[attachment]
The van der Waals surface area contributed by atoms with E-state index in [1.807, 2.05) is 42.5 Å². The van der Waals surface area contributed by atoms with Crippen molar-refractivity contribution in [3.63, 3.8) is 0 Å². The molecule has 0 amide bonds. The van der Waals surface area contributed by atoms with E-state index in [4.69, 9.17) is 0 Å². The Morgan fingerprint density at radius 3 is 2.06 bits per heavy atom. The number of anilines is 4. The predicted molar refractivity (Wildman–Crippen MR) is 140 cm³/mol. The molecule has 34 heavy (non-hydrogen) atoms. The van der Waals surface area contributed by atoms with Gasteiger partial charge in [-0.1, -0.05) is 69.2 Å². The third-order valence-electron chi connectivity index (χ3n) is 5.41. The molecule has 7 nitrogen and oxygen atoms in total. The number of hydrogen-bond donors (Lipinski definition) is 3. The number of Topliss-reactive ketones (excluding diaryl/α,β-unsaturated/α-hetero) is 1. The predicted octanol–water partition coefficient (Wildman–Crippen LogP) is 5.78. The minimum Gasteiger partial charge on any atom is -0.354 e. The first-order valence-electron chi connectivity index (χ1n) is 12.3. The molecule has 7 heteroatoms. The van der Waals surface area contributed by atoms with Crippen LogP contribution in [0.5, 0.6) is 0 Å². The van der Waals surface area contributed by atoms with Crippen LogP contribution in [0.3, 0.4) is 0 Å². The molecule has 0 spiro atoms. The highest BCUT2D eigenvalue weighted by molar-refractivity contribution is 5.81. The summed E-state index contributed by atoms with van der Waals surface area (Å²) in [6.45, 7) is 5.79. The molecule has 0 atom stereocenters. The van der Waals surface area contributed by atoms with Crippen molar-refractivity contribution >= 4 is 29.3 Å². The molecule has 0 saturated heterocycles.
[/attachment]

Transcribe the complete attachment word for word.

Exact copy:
The van der Waals surface area contributed by atoms with E-state index in [1.807, 2.05) is 42.5 Å². The van der Waals surface area contributed by atoms with Crippen molar-refractivity contribution in [3.63, 3.8) is 0 Å². The molecule has 0 amide bonds. The van der Waals surface area contributed by atoms with E-state index in [4.69, 9.17) is 0 Å². The Morgan fingerprint density at radius 3 is 2.06 bits per heavy atom. The number of anilines is 4. The predicted molar refractivity (Wildman–Crippen MR) is 140 cm³/mol. The molecule has 34 heavy (non-hydrogen) atoms. The van der Waals surface area contributed by atoms with Gasteiger partial charge in [-0.1, -0.05) is 69.2 Å². The third-order valence-electron chi connectivity index (χ3n) is 5.41. The molecule has 7 nitrogen and oxygen atoms in total. The number of hydrogen-bond donors (Lipinski definition) is 3. The number of Topliss-reactive ketones (excluding diaryl/α,β-unsaturated/α-hetero) is 1. The predicted octanol–water partition coefficient (Wildman–Crippen LogP) is 5.78. The minimum Gasteiger partial charge on any atom is -0.354 e. The first-order valence-electron chi connectivity index (χ1n) is 12.3. The molecule has 7 heteroatoms. The van der Waals surface area contributed by atoms with Crippen LogP contribution in [0.5, 0.6) is 0 Å². The van der Waals surface area contributed by atoms with Crippen LogP contribution in [0.3, 0.4) is 0 Å². The molecule has 0 spiro atoms. The highest BCUT2D eigenvalue weighted by molar-refractivity contribution is 5.81. The summed E-state index contributed by atoms with van der Waals surface area (Å²) in [6.45, 7) is 5.79. The molecule has 0 atom stereocenters. The van der Waals surface area contributed by atoms with Crippen molar-refractivity contribution >= 4 is 29.3 Å². The molecule has 0 saturated heterocycles.